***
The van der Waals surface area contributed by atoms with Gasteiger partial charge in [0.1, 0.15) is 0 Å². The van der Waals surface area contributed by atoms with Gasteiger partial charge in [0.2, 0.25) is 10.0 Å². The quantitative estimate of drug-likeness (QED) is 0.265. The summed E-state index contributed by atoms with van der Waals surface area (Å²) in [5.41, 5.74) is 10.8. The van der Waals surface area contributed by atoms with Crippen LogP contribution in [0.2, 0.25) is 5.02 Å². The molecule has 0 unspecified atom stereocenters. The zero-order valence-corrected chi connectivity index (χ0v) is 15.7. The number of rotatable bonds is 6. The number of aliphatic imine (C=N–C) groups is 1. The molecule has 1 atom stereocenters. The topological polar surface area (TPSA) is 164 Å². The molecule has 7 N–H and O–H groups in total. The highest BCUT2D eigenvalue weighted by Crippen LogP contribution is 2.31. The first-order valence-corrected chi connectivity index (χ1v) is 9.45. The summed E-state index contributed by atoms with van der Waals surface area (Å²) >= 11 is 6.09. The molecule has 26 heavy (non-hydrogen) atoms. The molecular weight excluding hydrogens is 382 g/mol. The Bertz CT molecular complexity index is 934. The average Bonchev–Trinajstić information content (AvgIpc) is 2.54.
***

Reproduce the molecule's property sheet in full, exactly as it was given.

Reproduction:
The van der Waals surface area contributed by atoms with Gasteiger partial charge in [0.1, 0.15) is 0 Å². The van der Waals surface area contributed by atoms with Gasteiger partial charge in [0.2, 0.25) is 10.0 Å². The quantitative estimate of drug-likeness (QED) is 0.265. The summed E-state index contributed by atoms with van der Waals surface area (Å²) in [5.41, 5.74) is 10.8. The van der Waals surface area contributed by atoms with Crippen LogP contribution in [0.2, 0.25) is 5.02 Å². The molecule has 0 unspecified atom stereocenters. The zero-order valence-corrected chi connectivity index (χ0v) is 15.7. The number of rotatable bonds is 6. The number of aliphatic imine (C=N–C) groups is 1. The molecule has 1 atom stereocenters. The topological polar surface area (TPSA) is 164 Å². The molecule has 7 N–H and O–H groups in total. The highest BCUT2D eigenvalue weighted by Crippen LogP contribution is 2.31. The first-order valence-corrected chi connectivity index (χ1v) is 9.45. The summed E-state index contributed by atoms with van der Waals surface area (Å²) >= 11 is 6.09. The molecule has 26 heavy (non-hydrogen) atoms. The molecular weight excluding hydrogens is 382 g/mol. The Bertz CT molecular complexity index is 934. The average Bonchev–Trinajstić information content (AvgIpc) is 2.54.